Injury to the Ligaments & Meniscus During Sports
The ligaments and the meniscus are structures within and around the knee joint. They and the cartilage of the end of each bone are structures involved in supporting and cushioning the joint. These structures themselves have a limited blood supply and do not necessarily heal well as a result. Bones and muscles, by comparison, tend to have a rich blood supply and may replenish or scar to nearly as good as new with little more than rest and especially with rehabilitation.
The meniscus is an extension of ligament-type tissue around the perimeter of the knee joint between the distal femur and proximal tibia. It appears like a gasket at the inner and outer areas where the bones in the knee meet.
Sometimes rest and anti-inflammatory regimens (by medications such as ibuprofen and ice/heat regimens) alone may improve meniscal injuries. Still, trimming may occasionally be required to shave away frayed edges, which continue impinging between joint ends. Depending on the location and severity of a tear (often appearing as or described as a ‘bucket handle’), the injured meniscus may benefit from a tacking repair. Alternately, or with failure of repair (often due to the limited blood supply and strain of rehab and recurrence), removal of significant portions of the meniscus may be the only way. This, unfortunately, can lead to advanced arthritis (bone-on-bone stress and wear) of the knee and eventually a knee replacement.
What About the Ligaments?
The lateral (outer) and medial (inner) collateral ligaments offer supportive stability, mostly side-to-side for the knee from outside the joint. At the same time, the anterior and posterior ligaments provide stability mostly front-to-back but also side-to-side from within the joint. The inner ligaments are named ‘cruciate’ as they cross one another at the interior compartment of the knee. The ACL (anterior cruciate ligament) extends from the distal femur’s lateral posterior (outside and behind) and crosses from behind to the front of the knee. It crosses in front of the PCL (posterior cruciate ligament). Twisting, pivoting, and abrupt changes of direction or momentum stress all these structures, which are elastic to a point and then tear or rupture completely. Understanding the exact motion (mechanism of injury) can help focus exams and diagnostics on which and/or how many of these structures may have been injured.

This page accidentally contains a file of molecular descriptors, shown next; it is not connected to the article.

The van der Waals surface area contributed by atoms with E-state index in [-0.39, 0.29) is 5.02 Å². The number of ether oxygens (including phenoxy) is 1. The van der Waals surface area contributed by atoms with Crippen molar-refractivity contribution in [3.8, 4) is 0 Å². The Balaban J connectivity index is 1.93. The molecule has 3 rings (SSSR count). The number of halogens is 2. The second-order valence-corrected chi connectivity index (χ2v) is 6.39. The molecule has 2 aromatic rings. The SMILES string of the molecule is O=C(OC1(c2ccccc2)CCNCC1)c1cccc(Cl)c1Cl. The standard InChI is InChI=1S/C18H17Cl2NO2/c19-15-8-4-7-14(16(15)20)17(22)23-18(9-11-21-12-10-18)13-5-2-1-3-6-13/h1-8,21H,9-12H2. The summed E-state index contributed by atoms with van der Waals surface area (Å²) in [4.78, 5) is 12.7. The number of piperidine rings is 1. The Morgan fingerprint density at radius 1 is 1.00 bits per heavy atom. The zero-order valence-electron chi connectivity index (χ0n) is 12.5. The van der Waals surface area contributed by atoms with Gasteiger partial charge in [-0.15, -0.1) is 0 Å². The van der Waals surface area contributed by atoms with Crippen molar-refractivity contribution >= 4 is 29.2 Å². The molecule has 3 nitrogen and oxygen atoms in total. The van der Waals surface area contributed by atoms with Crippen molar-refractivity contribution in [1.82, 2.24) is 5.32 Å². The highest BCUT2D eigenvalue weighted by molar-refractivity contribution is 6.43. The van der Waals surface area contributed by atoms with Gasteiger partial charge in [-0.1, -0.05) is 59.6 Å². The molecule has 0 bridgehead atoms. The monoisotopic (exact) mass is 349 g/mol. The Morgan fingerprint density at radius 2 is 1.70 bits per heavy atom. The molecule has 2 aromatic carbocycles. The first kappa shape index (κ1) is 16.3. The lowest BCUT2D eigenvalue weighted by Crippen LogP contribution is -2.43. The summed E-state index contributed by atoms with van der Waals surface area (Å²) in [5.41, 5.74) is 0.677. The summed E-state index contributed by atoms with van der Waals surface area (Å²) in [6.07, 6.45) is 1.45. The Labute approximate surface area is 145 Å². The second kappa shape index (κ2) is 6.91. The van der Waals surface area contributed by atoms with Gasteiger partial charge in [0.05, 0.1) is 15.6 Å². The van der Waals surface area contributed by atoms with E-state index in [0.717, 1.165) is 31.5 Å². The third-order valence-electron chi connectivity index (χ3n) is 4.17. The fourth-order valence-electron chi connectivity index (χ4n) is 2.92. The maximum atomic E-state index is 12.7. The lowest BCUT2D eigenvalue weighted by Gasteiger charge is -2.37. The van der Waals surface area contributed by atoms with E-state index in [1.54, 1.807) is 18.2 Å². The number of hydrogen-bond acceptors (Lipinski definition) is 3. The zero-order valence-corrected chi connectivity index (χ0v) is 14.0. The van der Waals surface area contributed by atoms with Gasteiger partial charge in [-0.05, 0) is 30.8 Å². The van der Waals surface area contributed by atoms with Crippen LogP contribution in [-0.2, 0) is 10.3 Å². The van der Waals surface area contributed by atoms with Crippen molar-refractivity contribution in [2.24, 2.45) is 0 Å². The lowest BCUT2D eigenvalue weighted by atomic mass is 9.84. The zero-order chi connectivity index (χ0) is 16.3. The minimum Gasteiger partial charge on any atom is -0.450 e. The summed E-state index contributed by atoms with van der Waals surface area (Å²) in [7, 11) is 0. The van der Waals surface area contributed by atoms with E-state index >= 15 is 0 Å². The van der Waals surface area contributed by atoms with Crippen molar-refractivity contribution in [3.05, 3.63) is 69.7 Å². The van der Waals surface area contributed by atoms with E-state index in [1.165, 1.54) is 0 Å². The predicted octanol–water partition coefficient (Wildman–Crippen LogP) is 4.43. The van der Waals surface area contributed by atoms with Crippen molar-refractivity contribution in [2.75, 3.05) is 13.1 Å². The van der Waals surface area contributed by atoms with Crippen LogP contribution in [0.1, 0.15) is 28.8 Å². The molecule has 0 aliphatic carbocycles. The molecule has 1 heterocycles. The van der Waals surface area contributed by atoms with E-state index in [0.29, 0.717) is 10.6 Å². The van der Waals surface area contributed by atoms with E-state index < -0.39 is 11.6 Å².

These cruciate and collateral ligaments may be partially torn within their length or completely disrupted from their bone attachments. With more significant stresses often seen in sports collisions or collapses, the failure of these ligaments can also disrupt and tear blood supply structures, which can have catastrophic results. Even hours after such an injury, it is essential to monitor pulse flow below the knee, at the ankle, and at the foot to be sure these blood vessels have not been torn or compressed by swelling within the knee in a condition known as Compartment Syndrome. A decrease in pulse below the knee, especially in distal numbness, tingling, or whitened skin tone for any reason, is considered a surgical emergency.
The severity of the injury will, of course, determine the appropriate course of action moving forward. Importantly, visiting an experienced orthopedic surgeon is crucial to understanding if other injuries if it’s sustained beyond those that are most obvious. The proper treatment of ligament injuries in and around the knee is critical to long-term function, from rest and home therapies to physical therapy and ultimately reconstructive surgery.
The team here at Premier Ortho is dedicated to seeing patients as soon as possible after an injury to offer the most effective treatment possible. Don’t hesitate to contact our office for more information and an evaluation.